The Premier League was founded in 1992 when the officials of 22 teams, eyes bulging with imagined riches, made the decision to split from the 104-year-old Football League in order to form a new, more lucrative breakaway competition. While the format has, with a few minor exceptions, stayed almost exactly the same, the league’s ethos and identity are almost unrecognisable from when Howard Wilkinson became the last manager to win the old First Division in the 1991-92 campaign. Since then, 11 managers have won the Premier League: four Italians, two Scotsmen, a Chilean, a Portuguese, a Frenchman, a Spaniard and now a German – still no Englishman.
1. Sir Alex Ferguson – Manchester United (1992–93, 1993–94, 1995–96, 1996–97, 1998–99, 1999–2000, 2000–01, 2002–03, 2006–07, 2007–08, 2008–09, 2010–11, 2012–13)
When it comes to Premier League winning managers, there really is no other place to start, both in terms of significance and chronology. Fergie’s trophy haul since the beginning of the new order is unparalleled and almost certainly unsurpassable. In the first 21 seasons of the Premier League, the final day saw a Manchester United captain lift the trophy 13 times.
When he waved goodbye to the game on the 19th of May 2013 – after 5-5 final day clash with West Bromwich Albion which coincided with his 1500th match in charge of United – Premier League managers everywhere collectively breathed a sigh of relief.
The sight of Sir Alex stood on the touchline tapping his watch in the dying minutes of a game struck heart-thumping terror into any opposition he faced and became one of the most enduring and iconic images in top-flight history. Countless Fergie-isms (‘squeaky-bum time’, ‘football, bloody hell’ et al.) are still commonplace in football discourse and the great man’s monolithic shadow looms large over the Premier League to this day.
The Premier League era has been dominated by Sir Alex Ferguson – every other manager on this list who punctuated his supremacy with a short spell of resistance is ultimately a footnote in the story of this dominance.
2. Kenny Dalglish – Blackburn Rover (1994-95)
Kenny Dalglish won only one Premier League title but, as Gary Lineker persistently reminds us on our TV screens, football existed before the Premier League. With Liverpool, King Kenny won three First Division titles in 1985–86, 1987–88, 1989–90 making him the only man on this list to have won the top prize both before and after the formation of the Premier League.
His only Premier League success came in the 1994-95 campaign with Blackburn Rovers. Financed by Jack Walker – a local steel magnate and boyhood Rovers fan – Dalglish led a team featuring Alan Shearer, Tim Sherwood, Chris Sutton and Henning Berg to Premier League glory despite winning only two of their final six fixtures.
Given his integral role as a player in Liverpool’s era-defining team of the 1970s and 80s, Dalglish’s place in the pantheon of British footballing greats was secured long before this triumph, but his Premier League victory was the cherry on top of the icing on top of the cake.
3. Arsene Wenger – Arsenal (1997-98, 2000-01, 2003-04)
Apart from Sir Alex Ferguson, there isn’t a manager on this list whose impact was felt as widely as Arsene Wenger. The Arsenal manager was something of an unknown quantity when he arrived on these shores. After a successful spell with Monaco in which he’d won a Division One title and a Coupe de France, Wenger disappeared into relative obscurity when he went to manage Nagoya Grampus in Japan, a move which was the subject of derision amongst his contemporaries. Famously Sir Alex Ferguson suggested that Wenger “should keep his opinions to Japanese football.”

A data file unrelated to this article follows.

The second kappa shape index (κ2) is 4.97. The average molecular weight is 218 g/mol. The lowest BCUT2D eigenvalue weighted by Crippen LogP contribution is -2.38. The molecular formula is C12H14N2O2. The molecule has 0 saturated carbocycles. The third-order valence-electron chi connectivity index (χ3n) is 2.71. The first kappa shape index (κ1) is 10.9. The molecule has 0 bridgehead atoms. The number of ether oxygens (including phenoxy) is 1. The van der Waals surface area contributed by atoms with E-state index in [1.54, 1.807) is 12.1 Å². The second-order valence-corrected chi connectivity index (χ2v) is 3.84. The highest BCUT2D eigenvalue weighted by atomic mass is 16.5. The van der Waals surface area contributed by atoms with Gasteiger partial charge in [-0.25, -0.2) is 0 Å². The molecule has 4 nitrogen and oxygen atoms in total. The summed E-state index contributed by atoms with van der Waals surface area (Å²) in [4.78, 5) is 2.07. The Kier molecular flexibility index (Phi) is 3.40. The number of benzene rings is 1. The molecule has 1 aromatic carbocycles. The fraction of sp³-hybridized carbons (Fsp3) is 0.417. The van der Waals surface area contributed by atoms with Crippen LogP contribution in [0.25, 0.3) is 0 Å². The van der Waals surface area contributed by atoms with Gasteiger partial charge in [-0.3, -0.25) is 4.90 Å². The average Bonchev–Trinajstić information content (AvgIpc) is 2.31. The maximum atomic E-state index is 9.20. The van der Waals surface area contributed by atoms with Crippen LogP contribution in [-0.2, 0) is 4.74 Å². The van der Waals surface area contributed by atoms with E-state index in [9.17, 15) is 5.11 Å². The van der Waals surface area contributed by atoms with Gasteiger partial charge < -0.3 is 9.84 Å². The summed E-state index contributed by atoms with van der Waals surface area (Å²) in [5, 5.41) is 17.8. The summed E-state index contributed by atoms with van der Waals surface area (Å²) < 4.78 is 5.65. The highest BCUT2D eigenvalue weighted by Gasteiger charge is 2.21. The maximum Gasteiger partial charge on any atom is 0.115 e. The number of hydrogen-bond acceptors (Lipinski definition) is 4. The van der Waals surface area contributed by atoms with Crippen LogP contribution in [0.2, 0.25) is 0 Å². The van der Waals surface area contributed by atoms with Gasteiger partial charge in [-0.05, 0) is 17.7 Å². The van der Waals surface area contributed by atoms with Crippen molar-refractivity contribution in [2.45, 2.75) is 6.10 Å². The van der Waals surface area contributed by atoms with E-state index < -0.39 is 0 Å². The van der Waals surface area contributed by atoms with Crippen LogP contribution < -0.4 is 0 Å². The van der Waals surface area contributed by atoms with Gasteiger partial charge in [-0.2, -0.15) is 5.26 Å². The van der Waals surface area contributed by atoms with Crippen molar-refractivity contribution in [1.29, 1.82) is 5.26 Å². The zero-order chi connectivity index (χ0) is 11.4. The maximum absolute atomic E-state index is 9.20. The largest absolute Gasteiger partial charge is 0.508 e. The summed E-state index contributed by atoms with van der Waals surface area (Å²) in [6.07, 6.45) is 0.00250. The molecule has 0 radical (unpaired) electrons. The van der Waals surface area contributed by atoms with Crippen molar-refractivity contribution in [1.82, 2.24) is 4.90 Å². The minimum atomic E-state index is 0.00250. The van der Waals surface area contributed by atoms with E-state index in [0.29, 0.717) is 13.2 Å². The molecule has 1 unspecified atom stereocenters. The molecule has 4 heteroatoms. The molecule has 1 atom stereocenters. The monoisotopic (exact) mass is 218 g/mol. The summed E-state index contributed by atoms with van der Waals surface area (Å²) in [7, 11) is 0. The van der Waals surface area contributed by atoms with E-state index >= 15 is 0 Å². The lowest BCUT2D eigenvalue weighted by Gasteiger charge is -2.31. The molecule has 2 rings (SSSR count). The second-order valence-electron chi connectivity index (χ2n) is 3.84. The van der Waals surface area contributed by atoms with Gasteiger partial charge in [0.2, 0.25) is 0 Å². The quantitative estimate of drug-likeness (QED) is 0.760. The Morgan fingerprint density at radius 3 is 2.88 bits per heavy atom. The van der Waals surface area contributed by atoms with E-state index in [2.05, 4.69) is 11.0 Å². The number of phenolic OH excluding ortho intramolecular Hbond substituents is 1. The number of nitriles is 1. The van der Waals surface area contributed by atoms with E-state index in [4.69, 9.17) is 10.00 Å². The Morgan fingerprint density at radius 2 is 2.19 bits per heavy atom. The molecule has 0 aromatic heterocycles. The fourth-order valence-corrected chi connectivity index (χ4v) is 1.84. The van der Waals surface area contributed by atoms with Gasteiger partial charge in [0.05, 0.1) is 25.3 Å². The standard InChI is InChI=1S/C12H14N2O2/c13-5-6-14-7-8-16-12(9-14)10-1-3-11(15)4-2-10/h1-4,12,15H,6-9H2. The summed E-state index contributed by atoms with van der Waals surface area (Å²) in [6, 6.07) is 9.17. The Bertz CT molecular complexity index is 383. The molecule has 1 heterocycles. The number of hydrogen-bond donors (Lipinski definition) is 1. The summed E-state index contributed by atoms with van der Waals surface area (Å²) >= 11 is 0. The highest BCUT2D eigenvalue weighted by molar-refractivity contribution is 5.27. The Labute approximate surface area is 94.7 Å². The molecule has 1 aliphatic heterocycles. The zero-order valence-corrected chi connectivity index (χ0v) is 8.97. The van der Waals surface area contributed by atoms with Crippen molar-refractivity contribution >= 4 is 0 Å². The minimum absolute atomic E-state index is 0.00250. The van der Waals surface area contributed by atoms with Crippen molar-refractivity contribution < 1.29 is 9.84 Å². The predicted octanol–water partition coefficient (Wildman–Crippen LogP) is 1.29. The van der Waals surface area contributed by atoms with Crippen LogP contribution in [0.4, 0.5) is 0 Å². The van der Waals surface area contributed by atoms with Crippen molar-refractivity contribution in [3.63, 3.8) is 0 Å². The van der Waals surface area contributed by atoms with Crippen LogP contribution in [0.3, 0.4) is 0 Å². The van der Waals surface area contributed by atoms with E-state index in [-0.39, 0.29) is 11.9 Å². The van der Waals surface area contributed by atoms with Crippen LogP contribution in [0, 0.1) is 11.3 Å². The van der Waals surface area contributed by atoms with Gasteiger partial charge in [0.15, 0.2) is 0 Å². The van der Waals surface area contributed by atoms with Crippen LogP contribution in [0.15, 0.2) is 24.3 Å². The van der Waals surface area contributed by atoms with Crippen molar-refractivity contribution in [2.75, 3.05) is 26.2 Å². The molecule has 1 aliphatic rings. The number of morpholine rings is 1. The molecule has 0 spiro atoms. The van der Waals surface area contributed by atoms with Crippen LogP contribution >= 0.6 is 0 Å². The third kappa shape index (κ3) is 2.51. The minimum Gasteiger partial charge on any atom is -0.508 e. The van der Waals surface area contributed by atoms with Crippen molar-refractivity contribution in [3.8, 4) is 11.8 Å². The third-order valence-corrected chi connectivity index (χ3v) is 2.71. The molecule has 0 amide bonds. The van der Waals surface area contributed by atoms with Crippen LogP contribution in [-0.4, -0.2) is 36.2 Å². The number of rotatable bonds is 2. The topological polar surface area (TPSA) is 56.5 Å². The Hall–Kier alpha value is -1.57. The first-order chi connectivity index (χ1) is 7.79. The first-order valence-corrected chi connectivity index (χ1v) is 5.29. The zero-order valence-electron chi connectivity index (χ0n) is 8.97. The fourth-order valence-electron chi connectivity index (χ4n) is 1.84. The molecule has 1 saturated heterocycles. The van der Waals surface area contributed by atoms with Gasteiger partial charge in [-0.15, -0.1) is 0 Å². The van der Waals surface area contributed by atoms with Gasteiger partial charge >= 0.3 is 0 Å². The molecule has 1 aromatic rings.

What his detractors couldn’t have known was that this enigmatic, bespectacled Frenchman would go on to be without peer in terms of sports science and tactical innovation and become the first non-British manager to win the English top-flight. Wenger was the first to challenge Manchester United’s monopolisation of the Premier League and, in many ways, the six remaining Premier League-winning managers on this list live in the house that he built.
Wenger won the first of his three Premier League titles in 1998, but his crowning achievement was the undefeated season, in which his Arsenal side were league champions. Arsenal had some staggeringly good players that season, but it was Wenger who brought their talent into full flower.
It transpired that this would be his last Premier League triumph. The remaining years of his Arsenal career saw a gradual decline in the relationship between himself and Arsenal fans. It was an undignified end to a generational reign.
4. Jose Mourinho – Chelsea (2004-05, 2005-06, 2014-15)
Speaking of undignified ends to managerial tenures, here’s a man who’s had a few. Jose Mourinho arrived in England fresh from his Porto side’s stunning 3-0 Champions League Final victory over AS Monaco. In Porto’s penultimate fixture in the competition, Mourinho celebrated Costinha’s 89th-minute winner against Manchester United by bombing down the Old Trafford touchline join in a pile-on with his players. It was English football’s first taste of the kind of theatrics which would become emblematic of the Portuguese coach’s Premier League career.
Arguably the most quotable manager in Premier League history, Mourinho was dubbed ‘the special one’ upon his arrival in England in reference to boasts in his introductory press conference. It was a title he was able to justify. In his debut season, he won the Premier League with what was then a record points total. In the following campaign, they won the league at a canter once more.
He was exiled to Italy when relations between himself and Roman Abramovich broke down. There he won a famous treble with Inter Milan before moving to Spain and enjoying domestic success with Real Madrid. He then returned to Blighty where he won another Premier League title with Chelsea. After departing the club in typically acrimonious Jose style, Mourinho joined Manchester United. Domestically, his time at Old Trafford was disappointing although his second-place finish in the 2016-17 campaign seems a great deal more impressive with the luxury of hindsight.
5. Carlo Ancelotti – Chelsea (2009-10)
Though he has now won titles in Italy, England, France, Spain and Germany, Carlo Ancelotti’s maiden season with Chelsea was his first outside his homeland.
He took the reins at the London club following the unsuccessful tenure of Luiz Felipe Scolari and his job was to recapture the glory of the Mourinho years. He did so instantly, winning the Premier League at the first attempt. An FA Cup triumph followed shortly after.
Ancelotti’s side became the highest scorers in Premier League history at the time, but a 4th place finish the following season meant Abramovich swung the axe as he so often does. Perhaps prematurely, Ancelotti was dismissed.
In the years since, he has held some of the most prestigious positions in football, winning the league with Paris Saint Germain and Bayern Munich as well as the long awaited “La Decima” Champions League title for Real Madrid.